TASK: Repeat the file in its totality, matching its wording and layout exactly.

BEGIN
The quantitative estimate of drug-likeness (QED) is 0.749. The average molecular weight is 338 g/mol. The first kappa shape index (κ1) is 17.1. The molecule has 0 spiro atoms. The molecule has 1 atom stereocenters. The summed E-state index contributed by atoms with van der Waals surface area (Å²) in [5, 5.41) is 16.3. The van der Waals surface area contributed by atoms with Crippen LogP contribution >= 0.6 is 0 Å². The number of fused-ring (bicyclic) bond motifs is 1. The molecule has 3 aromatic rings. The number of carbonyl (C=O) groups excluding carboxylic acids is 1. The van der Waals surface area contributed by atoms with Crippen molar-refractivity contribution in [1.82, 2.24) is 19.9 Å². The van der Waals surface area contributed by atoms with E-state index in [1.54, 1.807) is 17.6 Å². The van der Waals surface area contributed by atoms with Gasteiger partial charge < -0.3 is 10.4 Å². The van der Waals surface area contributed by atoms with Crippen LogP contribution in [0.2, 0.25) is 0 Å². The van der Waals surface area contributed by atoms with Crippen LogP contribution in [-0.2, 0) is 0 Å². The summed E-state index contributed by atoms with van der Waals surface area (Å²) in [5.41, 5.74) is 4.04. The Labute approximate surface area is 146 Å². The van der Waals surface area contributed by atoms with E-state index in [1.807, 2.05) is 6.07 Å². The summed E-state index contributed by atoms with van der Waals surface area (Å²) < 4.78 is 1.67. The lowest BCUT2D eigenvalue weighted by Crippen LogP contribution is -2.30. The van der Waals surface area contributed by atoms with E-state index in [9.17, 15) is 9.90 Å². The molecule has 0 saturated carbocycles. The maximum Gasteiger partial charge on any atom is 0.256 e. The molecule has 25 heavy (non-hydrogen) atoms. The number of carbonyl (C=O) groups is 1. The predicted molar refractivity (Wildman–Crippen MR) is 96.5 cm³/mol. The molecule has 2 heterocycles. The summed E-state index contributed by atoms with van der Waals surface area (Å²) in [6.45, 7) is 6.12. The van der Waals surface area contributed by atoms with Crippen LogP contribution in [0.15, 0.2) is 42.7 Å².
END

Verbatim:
The quantitative estimate of drug-likeness (QED) is 0.749. The average molecular weight is 338 g/mol. The first kappa shape index (κ1) is 17.1. The molecule has 0 spiro atoms. The molecule has 1 atom stereocenters. The summed E-state index contributed by atoms with van der Waals surface area (Å²) in [5, 5.41) is 16.3. The van der Waals surface area contributed by atoms with Crippen LogP contribution >= 0.6 is 0 Å². The number of fused-ring (bicyclic) bond motifs is 1. The molecule has 3 aromatic rings. The number of carbonyl (C=O) groups excluding carboxylic acids is 1. The van der Waals surface area contributed by atoms with Crippen molar-refractivity contribution in [1.82, 2.24) is 19.9 Å². The van der Waals surface area contributed by atoms with E-state index in [1.54, 1.807) is 17.6 Å². The van der Waals surface area contributed by atoms with Gasteiger partial charge < -0.3 is 10.4 Å². The van der Waals surface area contributed by atoms with Crippen LogP contribution in [0.2, 0.25) is 0 Å². The van der Waals surface area contributed by atoms with Crippen LogP contribution in [-0.2, 0) is 0 Å². The summed E-state index contributed by atoms with van der Waals surface area (Å²) in [5.41, 5.74) is 4.04. The Labute approximate surface area is 146 Å². The van der Waals surface area contributed by atoms with E-state index in [1.807, 2.05) is 6.07 Å². The summed E-state index contributed by atoms with van der Waals surface area (Å²) < 4.78 is 1.67. The lowest BCUT2D eigenvalue weighted by Crippen LogP contribution is -2.30. The van der Waals surface area contributed by atoms with E-state index in [9.17, 15) is 9.90 Å². The molecule has 0 saturated carbocycles. The maximum Gasteiger partial charge on any atom is 0.256 e. The molecule has 25 heavy (non-hydrogen) atoms. The number of carbonyl (C=O) groups is 1. The predicted molar refractivity (Wildman–Crippen MR) is 96.5 cm³/mol. The molecule has 2 heterocycles. The summed E-state index contributed by atoms with van der Waals surface area (Å²) in [6.45, 7) is 6.12. The van der Waals surface area contributed by atoms with Crippen LogP contribution in [0.15, 0.2) is 42.7 Å².